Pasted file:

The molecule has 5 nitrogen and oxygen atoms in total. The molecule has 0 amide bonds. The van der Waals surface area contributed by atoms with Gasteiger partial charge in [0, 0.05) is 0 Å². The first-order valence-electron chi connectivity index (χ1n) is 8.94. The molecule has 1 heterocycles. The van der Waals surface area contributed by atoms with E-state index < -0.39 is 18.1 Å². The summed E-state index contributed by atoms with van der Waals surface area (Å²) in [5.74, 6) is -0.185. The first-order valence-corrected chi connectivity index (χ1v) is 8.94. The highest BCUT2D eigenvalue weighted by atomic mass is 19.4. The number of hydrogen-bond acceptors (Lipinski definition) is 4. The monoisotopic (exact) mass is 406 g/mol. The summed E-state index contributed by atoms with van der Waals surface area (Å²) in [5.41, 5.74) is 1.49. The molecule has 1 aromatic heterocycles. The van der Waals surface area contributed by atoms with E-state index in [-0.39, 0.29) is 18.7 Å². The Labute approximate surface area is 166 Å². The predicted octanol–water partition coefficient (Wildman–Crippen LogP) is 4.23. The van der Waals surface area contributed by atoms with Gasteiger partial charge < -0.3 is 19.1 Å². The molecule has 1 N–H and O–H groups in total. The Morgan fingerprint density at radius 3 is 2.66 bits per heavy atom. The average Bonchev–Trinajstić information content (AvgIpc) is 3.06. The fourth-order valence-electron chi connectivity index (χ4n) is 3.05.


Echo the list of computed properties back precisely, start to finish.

The molecule has 5 nitrogen and oxygen atoms in total. The molecule has 0 amide bonds. The van der Waals surface area contributed by atoms with Gasteiger partial charge in [0, 0.05) is 0 Å². The first-order valence-electron chi connectivity index (χ1n) is 8.94. The molecule has 1 heterocycles. The van der Waals surface area contributed by atoms with E-state index < -0.39 is 18.1 Å². The summed E-state index contributed by atoms with van der Waals surface area (Å²) in [5.74, 6) is -0.185. The first-order valence-corrected chi connectivity index (χ1v) is 8.94. The highest BCUT2D eigenvalue weighted by atomic mass is 19.4. The number of hydrogen-bond acceptors (Lipinski definition) is 4. The monoisotopic (exact) mass is 406 g/mol. The summed E-state index contributed by atoms with van der Waals surface area (Å²) in [5.41, 5.74) is 1.49. The molecule has 1 aromatic heterocycles. The van der Waals surface area contributed by atoms with E-state index in [-0.39, 0.29) is 18.7 Å². The Labute approximate surface area is 166 Å². The predicted octanol–water partition coefficient (Wildman–Crippen LogP) is 4.23. The van der Waals surface area contributed by atoms with Gasteiger partial charge < -0.3 is 19.1 Å². The molecule has 1 N–H and O–H groups in total. The Morgan fingerprint density at radius 3 is 2.66 bits per heavy atom. The average Bonchev–Trinajstić information content (AvgIpc) is 3.06. The fourth-order valence-electron chi connectivity index (χ4n) is 3.05.